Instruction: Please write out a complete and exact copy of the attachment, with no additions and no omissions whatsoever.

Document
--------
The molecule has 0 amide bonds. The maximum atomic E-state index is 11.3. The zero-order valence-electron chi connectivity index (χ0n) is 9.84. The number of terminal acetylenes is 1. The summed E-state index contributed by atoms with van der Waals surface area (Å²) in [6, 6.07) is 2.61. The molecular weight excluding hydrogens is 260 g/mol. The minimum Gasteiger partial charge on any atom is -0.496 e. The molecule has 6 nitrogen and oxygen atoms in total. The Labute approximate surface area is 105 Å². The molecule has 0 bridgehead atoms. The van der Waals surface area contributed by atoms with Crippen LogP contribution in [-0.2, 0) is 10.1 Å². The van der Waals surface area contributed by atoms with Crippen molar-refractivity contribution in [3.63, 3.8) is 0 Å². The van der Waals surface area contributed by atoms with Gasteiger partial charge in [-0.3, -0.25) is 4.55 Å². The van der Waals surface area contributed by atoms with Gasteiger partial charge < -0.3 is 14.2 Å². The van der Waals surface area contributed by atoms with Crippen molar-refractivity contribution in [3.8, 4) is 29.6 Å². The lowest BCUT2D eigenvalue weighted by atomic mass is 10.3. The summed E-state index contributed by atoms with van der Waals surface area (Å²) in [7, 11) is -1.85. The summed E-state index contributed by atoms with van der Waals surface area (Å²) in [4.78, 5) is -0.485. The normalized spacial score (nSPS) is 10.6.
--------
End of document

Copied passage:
The molecule has 0 amide bonds. The maximum atomic E-state index is 11.3. The zero-order valence-electron chi connectivity index (χ0n) is 9.84. The number of terminal acetylenes is 1. The summed E-state index contributed by atoms with van der Waals surface area (Å²) in [6, 6.07) is 2.61. The molecular weight excluding hydrogens is 260 g/mol. The minimum Gasteiger partial charge on any atom is -0.496 e. The molecule has 6 nitrogen and oxygen atoms in total. The Labute approximate surface area is 105 Å². The molecule has 0 bridgehead atoms. The van der Waals surface area contributed by atoms with Crippen LogP contribution in [-0.2, 0) is 10.1 Å². The van der Waals surface area contributed by atoms with Crippen molar-refractivity contribution in [3.63, 3.8) is 0 Å². The van der Waals surface area contributed by atoms with Gasteiger partial charge in [-0.3, -0.25) is 4.55 Å². The van der Waals surface area contributed by atoms with Gasteiger partial charge < -0.3 is 14.2 Å². The van der Waals surface area contributed by atoms with Crippen molar-refractivity contribution in [3.8, 4) is 29.6 Å². The lowest BCUT2D eigenvalue weighted by atomic mass is 10.3. The summed E-state index contributed by atoms with van der Waals surface area (Å²) in [7, 11) is -1.85. The summed E-state index contributed by atoms with van der Waals surface area (Å²) in [4.78, 5) is -0.485. The normalized spacial score (nSPS) is 10.6.